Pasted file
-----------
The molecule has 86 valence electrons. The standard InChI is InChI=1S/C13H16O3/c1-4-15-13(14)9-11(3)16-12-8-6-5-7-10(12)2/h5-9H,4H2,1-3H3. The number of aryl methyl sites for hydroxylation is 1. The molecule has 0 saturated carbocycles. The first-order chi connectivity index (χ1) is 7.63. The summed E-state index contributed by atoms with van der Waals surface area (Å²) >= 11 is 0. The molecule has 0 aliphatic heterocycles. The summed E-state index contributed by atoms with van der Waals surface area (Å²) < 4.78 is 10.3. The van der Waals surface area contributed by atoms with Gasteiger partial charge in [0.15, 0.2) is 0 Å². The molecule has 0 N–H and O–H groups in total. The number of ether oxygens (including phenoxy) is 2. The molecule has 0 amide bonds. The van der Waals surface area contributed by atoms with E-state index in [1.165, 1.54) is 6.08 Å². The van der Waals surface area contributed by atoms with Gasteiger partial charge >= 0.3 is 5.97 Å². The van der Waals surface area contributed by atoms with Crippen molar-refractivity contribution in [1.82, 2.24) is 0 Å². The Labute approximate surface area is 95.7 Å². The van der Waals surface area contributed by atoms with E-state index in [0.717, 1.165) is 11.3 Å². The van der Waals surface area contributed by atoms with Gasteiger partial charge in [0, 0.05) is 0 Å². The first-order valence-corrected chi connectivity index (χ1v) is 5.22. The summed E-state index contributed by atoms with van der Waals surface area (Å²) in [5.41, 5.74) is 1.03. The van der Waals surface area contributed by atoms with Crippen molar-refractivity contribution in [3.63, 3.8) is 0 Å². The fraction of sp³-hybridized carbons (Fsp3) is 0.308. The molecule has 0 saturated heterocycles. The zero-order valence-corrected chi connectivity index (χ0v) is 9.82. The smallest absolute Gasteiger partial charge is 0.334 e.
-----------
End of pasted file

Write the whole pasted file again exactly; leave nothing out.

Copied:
The molecule has 86 valence electrons. The standard InChI is InChI=1S/C13H16O3/c1-4-15-13(14)9-11(3)16-12-8-6-5-7-10(12)2/h5-9H,4H2,1-3H3. The number of aryl methyl sites for hydroxylation is 1. The molecule has 0 saturated carbocycles. The first-order chi connectivity index (χ1) is 7.63. The summed E-state index contributed by atoms with van der Waals surface area (Å²) >= 11 is 0. The molecule has 0 aliphatic heterocycles. The summed E-state index contributed by atoms with van der Waals surface area (Å²) < 4.78 is 10.3. The van der Waals surface area contributed by atoms with Gasteiger partial charge in [0.15, 0.2) is 0 Å². The molecule has 0 N–H and O–H groups in total. The number of ether oxygens (including phenoxy) is 2. The molecule has 0 amide bonds. The van der Waals surface area contributed by atoms with E-state index in [1.165, 1.54) is 6.08 Å². The van der Waals surface area contributed by atoms with Gasteiger partial charge >= 0.3 is 5.97 Å². The van der Waals surface area contributed by atoms with Crippen molar-refractivity contribution in [1.82, 2.24) is 0 Å². The Labute approximate surface area is 95.7 Å². The van der Waals surface area contributed by atoms with E-state index in [0.717, 1.165) is 11.3 Å². The van der Waals surface area contributed by atoms with Gasteiger partial charge in [0, 0.05) is 0 Å². The first-order valence-corrected chi connectivity index (χ1v) is 5.22. The summed E-state index contributed by atoms with van der Waals surface area (Å²) in [5.41, 5.74) is 1.03. The van der Waals surface area contributed by atoms with Crippen molar-refractivity contribution in [3.63, 3.8) is 0 Å². The fraction of sp³-hybridized carbons (Fsp3) is 0.308. The molecule has 0 saturated heterocycles. The zero-order valence-corrected chi connectivity index (χ0v) is 9.82. The smallest absolute Gasteiger partial charge is 0.334 e.